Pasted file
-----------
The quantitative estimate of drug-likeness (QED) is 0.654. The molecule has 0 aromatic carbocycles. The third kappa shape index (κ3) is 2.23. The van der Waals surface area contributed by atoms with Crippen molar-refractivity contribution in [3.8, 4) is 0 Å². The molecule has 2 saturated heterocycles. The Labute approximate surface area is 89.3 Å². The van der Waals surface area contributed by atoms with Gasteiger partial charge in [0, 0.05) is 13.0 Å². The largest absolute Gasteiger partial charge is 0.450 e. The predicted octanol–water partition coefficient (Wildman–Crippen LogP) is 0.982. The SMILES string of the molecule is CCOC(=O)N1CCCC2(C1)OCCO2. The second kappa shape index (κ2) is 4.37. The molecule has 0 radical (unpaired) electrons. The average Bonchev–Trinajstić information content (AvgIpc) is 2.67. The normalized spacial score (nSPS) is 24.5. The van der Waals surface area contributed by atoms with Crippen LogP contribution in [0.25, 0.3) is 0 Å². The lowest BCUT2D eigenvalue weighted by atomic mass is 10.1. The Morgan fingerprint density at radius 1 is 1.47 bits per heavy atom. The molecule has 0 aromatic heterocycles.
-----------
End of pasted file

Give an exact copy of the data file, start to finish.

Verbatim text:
The quantitative estimate of drug-likeness (QED) is 0.654. The molecule has 0 aromatic carbocycles. The third kappa shape index (κ3) is 2.23. The van der Waals surface area contributed by atoms with Crippen molar-refractivity contribution in [3.8, 4) is 0 Å². The molecule has 2 saturated heterocycles. The Labute approximate surface area is 89.3 Å². The van der Waals surface area contributed by atoms with Gasteiger partial charge in [0, 0.05) is 13.0 Å². The largest absolute Gasteiger partial charge is 0.450 e. The predicted octanol–water partition coefficient (Wildman–Crippen LogP) is 0.982. The SMILES string of the molecule is CCOC(=O)N1CCCC2(C1)OCCO2. The second kappa shape index (κ2) is 4.37. The molecule has 0 radical (unpaired) electrons. The average Bonchev–Trinajstić information content (AvgIpc) is 2.67. The normalized spacial score (nSPS) is 24.5. The van der Waals surface area contributed by atoms with Crippen LogP contribution in [0.25, 0.3) is 0 Å². The lowest BCUT2D eigenvalue weighted by atomic mass is 10.1. The Morgan fingerprint density at radius 1 is 1.47 bits per heavy atom. The molecule has 0 aromatic heterocycles.